Stefan Petters were Research Associates, and Alan Burns was a Professor in
the Computer Science Dept. at the University of York. (Martin Newby,
Professor of Statistical Science at City University in London, assisted
with some of the probabilistic methods used in ; however, the
overwhelming majority of the underpinning research was done at the
University of York). Antoine Colin left the University of York on 31st
Jan 2003, Stefan Petters on 31st July 2004, and Guillem Bernat
on 6th October 2005 (on secondment). Prof. Alan Burns remains
at the University of York to this day.
References to the research
 G. Bernat, A. Colin, S. M. Petters, "WCET Analysis of Probabilistic
Hard Real-Time Systems" IEEE Real-Time Systems Symposium (RTSS), December
2002, Austin, Texas, USA.
 A. Colin, S. M. Petters "Experimental Evaluation of Code Properties
for WCET Analysis" IEEE Real-Time Systems Symposium (RTSS), Cancun,
Mexico, December 2003.
 A. Colin, G. Bernat, "Scope Tree: a Program Representation for
Symbolic WCET Analysis" In Proc. 14th Euromicro Conference on Real-Time
Systems (ECRTS), June 2002, Vienna, Austria. DOI:
 G. Bernat, A. Colin, S. M. Petters, "pWCET a Toolset for automatic
Worst-Case Execution Time Analysis of Real-Time Embedded Programs" 3rd
Int. Workshop on WCET Analysis, at the Euromicro conference on Real-Time
Systems, Porto, Portugal, 1 July 2003. (Available as a technical report https://www.cs.york.ac.uk/ftpdir/reports/2003/YCS/353/YCS-2003-353.pdf)
Number of citations: Google Scholar 29th Aug 2013  - 256,
 - 49,  - 52,  - 53,  - 81. Scopus 29th Aug 2013:
 - 60,  - not indexed,  - 11,  - 12 (11/11/13),  - not
indexed. References , , and  best indicate the quality of the
underpinning research. Note that RTSS is widely recognised as the premier
conference in the real-time systems field. It is rated A according to the
ERA conference rankings 2010. ECRTS is also an A rated international
The research published in , , , , and  was carried out
under the EU funded FP5 project NextTTA (High-Confidence Architecture for
Distributed Control Applications) IST 2001-32111 (1st Jan 2002
to 31st Jan 2004, PI Prof. Alan Burns, University of York,
Details of the impact
Impact: The underpinning research was exploited in the development
of an innovative Worst-Case Execution time (WCET) analysis technology now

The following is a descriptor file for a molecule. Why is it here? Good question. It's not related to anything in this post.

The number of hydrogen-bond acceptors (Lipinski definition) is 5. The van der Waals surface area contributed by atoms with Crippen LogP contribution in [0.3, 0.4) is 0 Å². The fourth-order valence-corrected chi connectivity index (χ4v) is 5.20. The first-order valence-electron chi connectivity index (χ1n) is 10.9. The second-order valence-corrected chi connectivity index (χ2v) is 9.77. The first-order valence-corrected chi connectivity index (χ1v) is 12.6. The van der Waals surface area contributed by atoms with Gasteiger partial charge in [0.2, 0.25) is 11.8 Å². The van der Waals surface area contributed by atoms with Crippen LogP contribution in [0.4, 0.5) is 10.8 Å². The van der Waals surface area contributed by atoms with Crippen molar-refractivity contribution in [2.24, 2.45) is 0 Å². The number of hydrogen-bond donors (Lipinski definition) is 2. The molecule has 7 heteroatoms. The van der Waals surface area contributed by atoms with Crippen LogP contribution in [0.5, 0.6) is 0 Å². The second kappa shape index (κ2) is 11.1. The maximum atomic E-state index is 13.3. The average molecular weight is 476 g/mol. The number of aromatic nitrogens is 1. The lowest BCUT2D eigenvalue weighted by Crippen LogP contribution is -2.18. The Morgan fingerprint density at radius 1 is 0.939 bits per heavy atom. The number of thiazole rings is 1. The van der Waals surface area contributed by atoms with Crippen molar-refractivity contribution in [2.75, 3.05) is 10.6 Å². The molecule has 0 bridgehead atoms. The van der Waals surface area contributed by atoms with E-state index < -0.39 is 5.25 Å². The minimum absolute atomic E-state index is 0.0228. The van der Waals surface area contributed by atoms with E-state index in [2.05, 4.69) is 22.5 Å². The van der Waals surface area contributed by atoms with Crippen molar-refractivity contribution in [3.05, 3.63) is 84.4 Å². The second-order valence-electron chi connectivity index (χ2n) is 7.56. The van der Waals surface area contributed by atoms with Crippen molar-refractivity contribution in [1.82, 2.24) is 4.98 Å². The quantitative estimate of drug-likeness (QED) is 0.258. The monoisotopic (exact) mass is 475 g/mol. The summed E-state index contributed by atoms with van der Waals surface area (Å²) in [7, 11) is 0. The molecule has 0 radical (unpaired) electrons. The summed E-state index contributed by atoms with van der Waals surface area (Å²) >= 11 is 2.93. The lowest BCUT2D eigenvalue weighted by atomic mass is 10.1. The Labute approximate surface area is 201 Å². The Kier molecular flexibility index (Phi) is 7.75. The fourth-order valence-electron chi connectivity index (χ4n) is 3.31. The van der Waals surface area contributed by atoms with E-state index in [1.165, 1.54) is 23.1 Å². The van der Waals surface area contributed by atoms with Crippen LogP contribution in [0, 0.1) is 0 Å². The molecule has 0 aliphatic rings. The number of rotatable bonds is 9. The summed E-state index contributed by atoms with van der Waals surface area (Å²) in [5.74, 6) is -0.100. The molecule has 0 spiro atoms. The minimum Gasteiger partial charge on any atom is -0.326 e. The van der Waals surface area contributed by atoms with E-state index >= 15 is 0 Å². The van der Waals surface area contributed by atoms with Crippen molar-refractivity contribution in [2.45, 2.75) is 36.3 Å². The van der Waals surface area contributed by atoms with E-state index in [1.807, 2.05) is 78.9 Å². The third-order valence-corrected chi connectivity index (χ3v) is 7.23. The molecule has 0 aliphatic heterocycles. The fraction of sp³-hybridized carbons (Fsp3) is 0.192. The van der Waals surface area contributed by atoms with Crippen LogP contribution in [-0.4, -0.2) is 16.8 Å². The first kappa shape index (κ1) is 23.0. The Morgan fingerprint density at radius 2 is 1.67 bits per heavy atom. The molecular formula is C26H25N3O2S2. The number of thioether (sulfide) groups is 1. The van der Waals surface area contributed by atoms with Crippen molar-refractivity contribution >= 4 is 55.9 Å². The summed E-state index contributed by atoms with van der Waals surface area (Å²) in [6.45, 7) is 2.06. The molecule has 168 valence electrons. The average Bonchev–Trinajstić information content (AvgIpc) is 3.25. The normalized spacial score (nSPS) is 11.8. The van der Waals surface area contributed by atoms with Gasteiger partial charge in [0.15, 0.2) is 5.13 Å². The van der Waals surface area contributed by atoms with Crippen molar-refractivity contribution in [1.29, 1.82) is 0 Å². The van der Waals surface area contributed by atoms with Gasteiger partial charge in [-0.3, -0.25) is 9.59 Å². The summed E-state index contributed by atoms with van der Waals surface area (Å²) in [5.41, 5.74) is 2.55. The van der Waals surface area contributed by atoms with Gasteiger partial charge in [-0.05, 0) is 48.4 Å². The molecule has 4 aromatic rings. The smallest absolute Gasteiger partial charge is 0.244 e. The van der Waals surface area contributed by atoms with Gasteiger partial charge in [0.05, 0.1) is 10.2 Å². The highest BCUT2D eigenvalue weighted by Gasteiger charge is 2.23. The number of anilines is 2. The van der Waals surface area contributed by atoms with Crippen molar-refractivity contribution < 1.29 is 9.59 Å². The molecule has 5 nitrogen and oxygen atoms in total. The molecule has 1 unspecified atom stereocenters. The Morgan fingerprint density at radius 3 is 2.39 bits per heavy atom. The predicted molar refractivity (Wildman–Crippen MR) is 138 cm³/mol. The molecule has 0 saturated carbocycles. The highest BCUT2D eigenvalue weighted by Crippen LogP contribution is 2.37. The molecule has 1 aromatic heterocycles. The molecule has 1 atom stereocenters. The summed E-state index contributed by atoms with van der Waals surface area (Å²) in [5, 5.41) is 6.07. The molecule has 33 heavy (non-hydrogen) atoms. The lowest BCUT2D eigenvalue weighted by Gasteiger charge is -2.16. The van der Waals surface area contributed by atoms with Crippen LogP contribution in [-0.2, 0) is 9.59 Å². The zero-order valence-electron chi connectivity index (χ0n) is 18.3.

called "RapiTime". This technology was transferred to industry via the
formation in 2004 of a successful spin-out company; Rapita Systems Ltd.
This technology has been deployed on, and is in continuous use on, a
number of major long-term aerospace and automotive projects world-wide,
- [text removed for publication]: Flight Control Computer (FCC) and the
[text removed for publication] (RapiTime in continuous use since 2006)
- [text removed for publication]: FADEC (Full Authority Digital Engine
Control) for the [text removed for publication] (Since 2009).
- [text removed for publication]: (Since 2011).
- Alenia Aermacchi (Italy): Flight Control System for the M-346 military
transonic trainer. (Since 2010) .
- [text removed for publication] a European Space Agency [text removed
for publication] (Since 2012).
- [text removed for publication]: Used in a proof-of-concept relating to
new processes for the development of Flight Control Systems. (Since
- [text removed for publication]: Evaluation and tool qualification for
use on the [text removed for publication]. (Since 2008).
- [text removed for publication]: Development of [text removed for
publication] software modules. (Since 2009).
- [text removed for publication] control system for small vehicles,
[text removed for publication] (Since 2010).
Other customers since 2008 include [text removed for publication] and the
European Space Agency (ESA).
Note, commercially sensitive detailed quantification of end-user benefits
are not available from the above major international companies.
Since 2008, Rapita has also won significant export orders to China worth
over [text removed for publication] via its distributor Cinawind.
Customers include: [text removed for publication].
From 2008/9 to 2012/13, the company's annual revenues have more than
doubled [text removed for publication], with annual profits increasing
from [text removed for publication] to circa [text removed for
publication]. The majority of Rapita's revenues come from products and
services based on RapiTime.
Route to Impact: Above we detailed specific exploitation of the
technology and impact and during the REF period. Next we detail the
evidential link between the underpinning research and that impact. During
the EU FP5 NextTTA project members of the RTSRG group, Guillem Bernat,
Antoine Colin, Stefan Petters, and Alan Burns, introduced the underpinning
research on hybrid measurement-based WCET analysis. This approach combined
both measurement and static analysis techniques to accurately estimate the
WCET of complex software components running on advanced microprocessors.
As part of the project, they also developed a prototype WCET analysis tool
called pWCET . This tool was evaluated on an Audi drive-by-wire system.
Audi was an industrial partner in the NextTTA project. Audi's expression
of interest in pWCET and its capabilities led directly to the formation of
a spin-out company to transfer this technology into industry.
In 2004, members of the RTSRG; Guillem Bernat, Ian Broster, Antoine
Colin, and Robert Davis, and the University of York founded a spin-out